As it the weather warms and we spend more time outside, it’s crucial to take healthy steps to prevent over-heating and beware of our buggy friends who are just as fond of the summer season as we are. In that vein, we wanted to share some of our favorite DIY bug repellant and cooling recipes to help you stay your summer best!
Bug Off Spray
2oz distilled water or Witch Hazel
16 Drops Lavender essential oil
16 Drops Rose Geranium essential oil
8 drops Cedar wood essential oil
*Blend all ingredients in a 2oz spray bottle and enjoy being in the bug-free zone!
Beeswax Insect Repellent Candle by DesignSponge
- 1/2 pound beeswax (either as a solid block or already broken up into smaller pieces)
- 3 drops citronella essential oil
- 3 drops eucalyptus essential oil
- 2 drops Cedar wood essential oil
- wax or parchment paper
- 8-ounce glass or metal vessel (to hold the candle)
- double boiler (or metal bowl resting atop a pot)
- candy or candle thermometer (or thermometer that reads up to 200ºF)
- one 6-inch piece of wire-core wick (available at craft stores or online, pre-cut or in bulk spools)
- 1 wick tab/holder
- heat-proof spouted container for pouring (such as a glass Pyrex measuring cup)
- utensil for stirring (I used a take-out wooden chopstick)
- thin wooden dowel or chopstick, aka a “wick stick” (used to hold and center the wick in the container)
- screw driver (to break up the beeswax block)
- scissors (for cutting the wick to length)
- measuring tape or stick
- cutting board
- oven mitt or pot holder
Making your Candles!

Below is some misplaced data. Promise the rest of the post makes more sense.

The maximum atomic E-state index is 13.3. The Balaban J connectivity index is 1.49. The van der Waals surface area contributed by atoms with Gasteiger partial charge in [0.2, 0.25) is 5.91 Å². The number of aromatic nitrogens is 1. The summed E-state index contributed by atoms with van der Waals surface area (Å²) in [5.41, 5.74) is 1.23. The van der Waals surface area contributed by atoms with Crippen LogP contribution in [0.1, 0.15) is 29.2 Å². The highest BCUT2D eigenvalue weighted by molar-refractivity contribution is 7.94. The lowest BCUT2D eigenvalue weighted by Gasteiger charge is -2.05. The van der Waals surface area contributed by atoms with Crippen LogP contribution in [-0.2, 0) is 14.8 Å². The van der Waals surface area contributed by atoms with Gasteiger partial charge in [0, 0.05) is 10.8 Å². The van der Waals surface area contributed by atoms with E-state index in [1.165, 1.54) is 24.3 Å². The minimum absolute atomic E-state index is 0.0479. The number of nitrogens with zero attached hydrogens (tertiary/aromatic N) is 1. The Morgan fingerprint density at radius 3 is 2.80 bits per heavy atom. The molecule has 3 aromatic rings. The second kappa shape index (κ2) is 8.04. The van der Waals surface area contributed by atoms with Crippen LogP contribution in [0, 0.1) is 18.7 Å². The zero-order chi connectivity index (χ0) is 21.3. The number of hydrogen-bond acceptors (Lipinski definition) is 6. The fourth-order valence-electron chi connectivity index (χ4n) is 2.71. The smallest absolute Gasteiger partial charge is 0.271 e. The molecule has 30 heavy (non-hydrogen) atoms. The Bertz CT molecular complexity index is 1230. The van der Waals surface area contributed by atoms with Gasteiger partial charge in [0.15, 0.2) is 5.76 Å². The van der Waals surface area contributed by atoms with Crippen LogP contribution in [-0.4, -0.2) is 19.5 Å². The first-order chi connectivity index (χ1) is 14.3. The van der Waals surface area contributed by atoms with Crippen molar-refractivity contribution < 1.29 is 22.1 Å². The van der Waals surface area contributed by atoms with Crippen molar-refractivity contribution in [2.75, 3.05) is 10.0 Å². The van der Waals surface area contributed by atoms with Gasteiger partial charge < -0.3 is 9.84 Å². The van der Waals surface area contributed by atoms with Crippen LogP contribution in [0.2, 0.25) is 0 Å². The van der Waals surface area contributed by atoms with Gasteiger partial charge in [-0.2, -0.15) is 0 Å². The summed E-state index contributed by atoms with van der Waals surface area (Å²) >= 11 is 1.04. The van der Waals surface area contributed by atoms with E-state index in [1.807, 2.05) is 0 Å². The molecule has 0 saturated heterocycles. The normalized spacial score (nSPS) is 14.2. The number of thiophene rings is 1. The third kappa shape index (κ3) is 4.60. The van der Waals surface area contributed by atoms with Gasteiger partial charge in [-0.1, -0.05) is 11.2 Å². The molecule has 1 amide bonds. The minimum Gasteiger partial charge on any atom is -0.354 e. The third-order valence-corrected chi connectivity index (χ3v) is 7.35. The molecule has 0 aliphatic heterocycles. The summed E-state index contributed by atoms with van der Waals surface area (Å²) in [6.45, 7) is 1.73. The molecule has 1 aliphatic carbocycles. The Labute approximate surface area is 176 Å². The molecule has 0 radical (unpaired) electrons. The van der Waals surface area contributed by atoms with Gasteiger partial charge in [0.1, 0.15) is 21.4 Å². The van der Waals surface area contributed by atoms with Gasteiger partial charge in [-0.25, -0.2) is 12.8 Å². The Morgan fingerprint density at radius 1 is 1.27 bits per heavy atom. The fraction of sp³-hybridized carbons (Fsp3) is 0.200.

- Clean and thoroughly dry the vessel you’ll be using to hold your candle. I used a 1/2-pint mason jar, but an 8-ounce metal canister or any used, clean, up-cycled glass jar would work equally well here, as would a terra cotta planter (with no drainage hole), a tea cup or any other vessel you can come up with! 2. Put newspaper or parchment on top of your workspace. Beeswax is an especially soft wax, making it challenging to remove once it’s on a surface. 3. Now you’ll need to break up the beeswax block. I used a screwdriver on top of a wooden cutting board for this step. It’s important to break the block into smaller pieces so that they all melt at right around the same point in the heating process. 4. Next, you’ll need to do what’s called “priming” the wick. This step is helpful for a number of reasons: it helps the wick to match the color of the finished candle, aids the wick in standing up straight, makes the candle easier to light and helps the candle burn more slowly. To condition the wick, place the broken-up beeswax pieces in a double boiler (or metal bowl placed on top of a pan filled about 2–3 inches high with water; you want the water to boil beneath the bowl without actually touching the bowl). Clip a candy (or candle) thermometer to the side of the top bowl. Turn the burner to medium-high and melt the wax, taking care to keep the temperature no higher than 160º F. Use your stirring utensil to move around the pieces of beeswax so that everything melts at around the same rate. Once the wax is melted, remove the double boiler from the heat and place your pre-measured piece of wick into the wax. Leave it to soak for 20–30 seconds, then use your stirring utensil to remove it from the melted wax. Place it on a piece of wax or parchment paper, pull or roll it taut and straight and leave it to dry for 10 minutes. 5. Once your wick has dried, thread the wick through the hole of the wick tab/holder. Use pliers to squeeze the threading hole, closing it tightly around the wick. Place the wick/wick tab into your candle holder/vessel. Set aside. 6. Warm the wax back up to 160º F, using the stirring utensil to help liquefy any solidified pieces. Add the drops of essential oils, using the stirring utensil to fully incorporate them. 7. Remove the bowl containing the melted wax from the heat. Transfer about 1/4 cup of the melted wax to a heat-proof spouted container, and return the bowl with the rest of the wax to the double boiler. 8. Pour approximately 1/2 inch of melted wax into your candleholder/vessel containing the wick/wick tab. Set aside until it has firmed up and cooled a bit, about 20–25 minutes. This step helps to anchor the wick, keeping it in place as the rest of the candle is poured. 9. Warm the remaining wax until it liquefies. Transfer all of the melted wax to the heat-proof spouted container. You may need to use your stirring utensil to incorporate any wax that has solidified in the spouted container with the new hot wax. 10. Pour all of the melted wax into your candleholder, on top of the wax used to secure the wick/wick tab. 11. Gently wrap the top of the wick around a wick stick, centering it in the middle of the container. Be sure not to tug too tightly on the wick during this step, as doing so could dislodge the wick from the wick tab, causing it to float to the top of the melted wax. Rest the wick stick on the center of the container/mold and allow the candle to cool completely. 12. Once the candle has cooled completely, remove the wick stick. Trim the wick to 1/4 inch before the first use, and after every use, especially if the candle is in a glass container (be sure to provide this crucial tip to others, should you gift them with your homemade candles). Otherwise, a lengthy wick could overheat the glass, causing it to spontaneously shatter.